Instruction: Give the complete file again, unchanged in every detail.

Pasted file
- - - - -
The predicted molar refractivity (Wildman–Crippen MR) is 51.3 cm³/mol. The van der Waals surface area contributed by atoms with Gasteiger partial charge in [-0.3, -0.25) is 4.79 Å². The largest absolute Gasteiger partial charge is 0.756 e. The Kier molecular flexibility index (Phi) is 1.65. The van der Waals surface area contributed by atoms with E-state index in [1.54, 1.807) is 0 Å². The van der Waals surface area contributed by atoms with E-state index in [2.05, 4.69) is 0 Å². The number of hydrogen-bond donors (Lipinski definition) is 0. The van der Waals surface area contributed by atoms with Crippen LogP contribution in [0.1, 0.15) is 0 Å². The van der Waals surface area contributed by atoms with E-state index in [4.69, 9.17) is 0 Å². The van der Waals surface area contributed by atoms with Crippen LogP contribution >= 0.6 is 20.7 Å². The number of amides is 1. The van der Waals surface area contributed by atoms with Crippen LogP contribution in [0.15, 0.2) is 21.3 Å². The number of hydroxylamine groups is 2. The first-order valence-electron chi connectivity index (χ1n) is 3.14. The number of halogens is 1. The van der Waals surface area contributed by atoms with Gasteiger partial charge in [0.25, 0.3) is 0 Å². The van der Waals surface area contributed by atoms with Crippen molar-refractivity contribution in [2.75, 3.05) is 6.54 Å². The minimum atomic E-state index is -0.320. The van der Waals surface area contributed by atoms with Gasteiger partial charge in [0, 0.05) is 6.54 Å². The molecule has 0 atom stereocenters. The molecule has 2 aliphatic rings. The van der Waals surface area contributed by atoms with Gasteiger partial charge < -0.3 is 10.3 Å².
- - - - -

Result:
The predicted molar refractivity (Wildman–Crippen MR) is 51.3 cm³/mol. The van der Waals surface area contributed by atoms with Gasteiger partial charge in [-0.3, -0.25) is 4.79 Å². The largest absolute Gasteiger partial charge is 0.756 e. The Kier molecular flexibility index (Phi) is 1.65. The van der Waals surface area contributed by atoms with E-state index in [1.54, 1.807) is 0 Å². The van der Waals surface area contributed by atoms with E-state index in [2.05, 4.69) is 0 Å². The number of hydrogen-bond donors (Lipinski definition) is 0. The van der Waals surface area contributed by atoms with Crippen LogP contribution in [0.1, 0.15) is 0 Å². The van der Waals surface area contributed by atoms with E-state index in [4.69, 9.17) is 0 Å². The van der Waals surface area contributed by atoms with Crippen LogP contribution >= 0.6 is 20.7 Å². The number of amides is 1. The van der Waals surface area contributed by atoms with Crippen LogP contribution in [0.15, 0.2) is 21.3 Å². The number of hydroxylamine groups is 2. The first-order valence-electron chi connectivity index (χ1n) is 3.14. The number of halogens is 1. The van der Waals surface area contributed by atoms with Gasteiger partial charge in [0.25, 0.3) is 0 Å². The van der Waals surface area contributed by atoms with Crippen molar-refractivity contribution in [2.75, 3.05) is 6.54 Å². The minimum atomic E-state index is -0.320. The van der Waals surface area contributed by atoms with Gasteiger partial charge in [0, 0.05) is 6.54 Å². The molecule has 0 atom stereocenters. The molecule has 2 aliphatic rings. The van der Waals surface area contributed by atoms with Gasteiger partial charge < -0.3 is 10.3 Å².